Politicians in a devoutly Muslim Indonesian province voted unanimously that adulterers can be sentenced to death by stoning, just months after voters overwhelmingly chose to throw conservative Islamic parties out of power.
With only weeks to go before a new government led by a moderate party takes over in Aceh province, hard-liners still in control of the regional parliament yesterday pushed through legislation to impose steep punishments for adultery and homosexuality.
The chairman of the 69-seat house asked if the bill could be passed into law and members answered in unison: "Yes, it can." Some members of the moderate Democrat Party, which will lead the incoming government, voiced reservations, but none of them voted against the bill.
Human rights groups said the law violates international treaties signed by Indonesia. The province's deputy governor also opposed the legislation, saying it needed more careful consideration because it imposes a new form of capital punishment.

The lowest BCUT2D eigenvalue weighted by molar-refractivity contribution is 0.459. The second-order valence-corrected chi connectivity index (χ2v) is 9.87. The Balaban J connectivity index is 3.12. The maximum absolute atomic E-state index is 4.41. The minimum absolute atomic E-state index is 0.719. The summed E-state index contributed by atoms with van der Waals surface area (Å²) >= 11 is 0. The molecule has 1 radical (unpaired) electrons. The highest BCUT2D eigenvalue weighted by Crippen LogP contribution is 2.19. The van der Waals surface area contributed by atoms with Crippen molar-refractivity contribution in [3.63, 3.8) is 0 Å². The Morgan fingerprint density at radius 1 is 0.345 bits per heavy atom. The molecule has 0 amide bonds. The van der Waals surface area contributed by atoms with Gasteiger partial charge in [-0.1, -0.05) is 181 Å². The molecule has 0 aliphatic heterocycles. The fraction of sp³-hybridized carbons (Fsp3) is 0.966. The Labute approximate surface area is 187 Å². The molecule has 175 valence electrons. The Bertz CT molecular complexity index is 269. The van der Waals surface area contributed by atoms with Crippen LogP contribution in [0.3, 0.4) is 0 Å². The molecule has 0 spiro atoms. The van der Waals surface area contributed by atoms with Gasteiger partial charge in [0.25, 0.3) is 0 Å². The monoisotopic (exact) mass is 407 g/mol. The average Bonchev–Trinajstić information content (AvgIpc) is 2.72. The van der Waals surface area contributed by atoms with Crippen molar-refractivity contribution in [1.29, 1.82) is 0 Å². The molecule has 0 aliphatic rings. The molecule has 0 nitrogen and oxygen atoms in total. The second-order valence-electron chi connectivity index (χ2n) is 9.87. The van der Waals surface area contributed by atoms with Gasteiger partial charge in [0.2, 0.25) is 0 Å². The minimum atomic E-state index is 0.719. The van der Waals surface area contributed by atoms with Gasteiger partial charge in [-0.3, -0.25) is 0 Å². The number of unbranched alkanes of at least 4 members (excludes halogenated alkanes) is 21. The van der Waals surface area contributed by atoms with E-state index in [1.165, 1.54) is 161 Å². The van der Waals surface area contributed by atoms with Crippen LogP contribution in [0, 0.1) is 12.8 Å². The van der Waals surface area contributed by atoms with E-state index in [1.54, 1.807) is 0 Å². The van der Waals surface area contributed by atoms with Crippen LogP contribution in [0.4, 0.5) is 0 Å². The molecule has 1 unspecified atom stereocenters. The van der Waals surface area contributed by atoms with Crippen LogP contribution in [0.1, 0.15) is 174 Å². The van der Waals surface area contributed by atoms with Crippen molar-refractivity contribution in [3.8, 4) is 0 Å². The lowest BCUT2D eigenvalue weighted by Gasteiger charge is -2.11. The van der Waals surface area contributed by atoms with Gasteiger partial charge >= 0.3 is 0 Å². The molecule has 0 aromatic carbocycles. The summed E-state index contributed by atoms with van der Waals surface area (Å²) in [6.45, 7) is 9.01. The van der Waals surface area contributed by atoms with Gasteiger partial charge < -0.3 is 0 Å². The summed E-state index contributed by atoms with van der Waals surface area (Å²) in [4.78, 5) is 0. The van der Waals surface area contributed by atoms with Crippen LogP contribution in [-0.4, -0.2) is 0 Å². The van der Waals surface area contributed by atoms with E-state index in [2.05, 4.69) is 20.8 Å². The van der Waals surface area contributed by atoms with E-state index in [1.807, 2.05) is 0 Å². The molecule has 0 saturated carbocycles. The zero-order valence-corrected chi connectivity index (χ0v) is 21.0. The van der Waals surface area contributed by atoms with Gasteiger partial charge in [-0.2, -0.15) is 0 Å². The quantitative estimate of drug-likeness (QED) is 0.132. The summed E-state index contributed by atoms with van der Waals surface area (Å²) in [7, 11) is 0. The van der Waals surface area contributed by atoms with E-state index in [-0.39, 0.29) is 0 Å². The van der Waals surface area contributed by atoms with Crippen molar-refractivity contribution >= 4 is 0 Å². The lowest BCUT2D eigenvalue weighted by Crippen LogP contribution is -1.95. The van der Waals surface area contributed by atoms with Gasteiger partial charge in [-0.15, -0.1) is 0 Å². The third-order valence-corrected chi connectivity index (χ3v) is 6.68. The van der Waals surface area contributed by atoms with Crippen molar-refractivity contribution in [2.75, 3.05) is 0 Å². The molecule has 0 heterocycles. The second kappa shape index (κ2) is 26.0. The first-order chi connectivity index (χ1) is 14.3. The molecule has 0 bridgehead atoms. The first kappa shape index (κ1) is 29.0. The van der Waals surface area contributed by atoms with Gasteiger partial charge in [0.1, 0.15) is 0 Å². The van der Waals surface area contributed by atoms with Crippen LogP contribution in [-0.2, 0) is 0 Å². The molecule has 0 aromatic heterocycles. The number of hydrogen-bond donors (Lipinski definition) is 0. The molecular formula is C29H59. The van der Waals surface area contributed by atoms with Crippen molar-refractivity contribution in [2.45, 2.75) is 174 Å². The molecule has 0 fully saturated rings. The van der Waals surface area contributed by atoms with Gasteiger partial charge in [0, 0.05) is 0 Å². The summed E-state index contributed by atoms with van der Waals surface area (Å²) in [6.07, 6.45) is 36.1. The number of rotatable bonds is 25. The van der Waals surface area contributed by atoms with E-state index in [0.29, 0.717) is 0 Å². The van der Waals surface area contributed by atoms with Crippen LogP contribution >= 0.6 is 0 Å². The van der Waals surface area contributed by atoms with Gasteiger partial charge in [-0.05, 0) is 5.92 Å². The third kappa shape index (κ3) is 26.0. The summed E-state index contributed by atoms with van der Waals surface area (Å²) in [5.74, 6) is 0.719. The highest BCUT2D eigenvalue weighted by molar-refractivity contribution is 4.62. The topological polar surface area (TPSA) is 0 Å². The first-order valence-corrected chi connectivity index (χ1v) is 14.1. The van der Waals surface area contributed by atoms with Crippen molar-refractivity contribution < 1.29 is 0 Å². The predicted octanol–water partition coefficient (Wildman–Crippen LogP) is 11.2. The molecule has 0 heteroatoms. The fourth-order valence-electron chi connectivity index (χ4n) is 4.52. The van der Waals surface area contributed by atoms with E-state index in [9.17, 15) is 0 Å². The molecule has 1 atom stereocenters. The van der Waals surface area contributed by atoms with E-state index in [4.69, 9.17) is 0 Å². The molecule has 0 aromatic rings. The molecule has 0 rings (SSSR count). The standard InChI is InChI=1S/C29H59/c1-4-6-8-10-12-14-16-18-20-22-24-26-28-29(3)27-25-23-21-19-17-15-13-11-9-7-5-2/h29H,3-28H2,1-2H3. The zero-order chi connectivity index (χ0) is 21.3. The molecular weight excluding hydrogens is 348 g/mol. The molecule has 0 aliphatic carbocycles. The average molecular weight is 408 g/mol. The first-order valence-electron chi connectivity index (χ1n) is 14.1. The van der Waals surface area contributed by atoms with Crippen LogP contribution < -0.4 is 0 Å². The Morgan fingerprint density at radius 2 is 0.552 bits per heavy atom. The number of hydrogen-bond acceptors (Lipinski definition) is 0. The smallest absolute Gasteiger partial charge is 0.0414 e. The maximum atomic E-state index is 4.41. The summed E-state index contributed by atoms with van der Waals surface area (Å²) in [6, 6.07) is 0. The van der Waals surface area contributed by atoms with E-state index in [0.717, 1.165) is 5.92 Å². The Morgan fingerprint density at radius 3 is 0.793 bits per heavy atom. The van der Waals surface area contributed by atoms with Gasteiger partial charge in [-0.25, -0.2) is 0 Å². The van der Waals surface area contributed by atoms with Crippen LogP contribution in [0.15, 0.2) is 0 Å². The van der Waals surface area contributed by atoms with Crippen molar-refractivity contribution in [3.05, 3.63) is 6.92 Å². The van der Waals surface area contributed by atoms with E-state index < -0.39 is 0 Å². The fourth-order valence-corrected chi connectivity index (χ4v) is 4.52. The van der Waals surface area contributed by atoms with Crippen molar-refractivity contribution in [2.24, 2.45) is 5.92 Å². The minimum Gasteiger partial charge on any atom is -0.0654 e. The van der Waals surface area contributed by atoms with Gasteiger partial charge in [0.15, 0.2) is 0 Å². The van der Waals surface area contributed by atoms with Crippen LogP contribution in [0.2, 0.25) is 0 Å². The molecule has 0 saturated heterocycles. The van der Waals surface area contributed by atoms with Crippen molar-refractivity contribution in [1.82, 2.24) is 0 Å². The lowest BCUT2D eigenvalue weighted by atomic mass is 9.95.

The Aceh Party is also believed to have a less strict interpretation of Islamic law, and some activists expressed hope that once in power, they would amend or tone down the law. Others were considering contesting the bill in court in the capital, Jakarta.
Stoning is legally sanctioned in varying forms in Afghanistan, Iran, Pakistan, Sudan, Saudi Arabia, the United Arab Emirates and parts of Nigeria. Illegal stonings have also been reported in recent years in Iraq and Somalia. But its use is a point of contention among Islamic scholars.
The new Indonesian law also imposes tough sentences and fines, to be paid in kilograms of gold, for rape and paedophilia, but the most hotly disputed article was on adultery and states that offenders can be punished by a minimum of 100 lashings and a maximum of stoning to death.
It also imposes severe prison terms for other behaviour considered morally unacceptable, including homosexuality, which will be punishable by public lashings and more than eight years in prison.
The bill violates national and international treaties signed by Indonesia protecting the rights of minorities and women, said a gay rights activist in Aceh who requested anonymity because he feared for his safety.
"It's discriminatory, and it's saddening, but we are quite sure members of civil society who are concerned with human rights will not sit by silently," the activist said, adding that he hopes the new moderate leadership in the province will overturn the law after taking power next month.Reuse content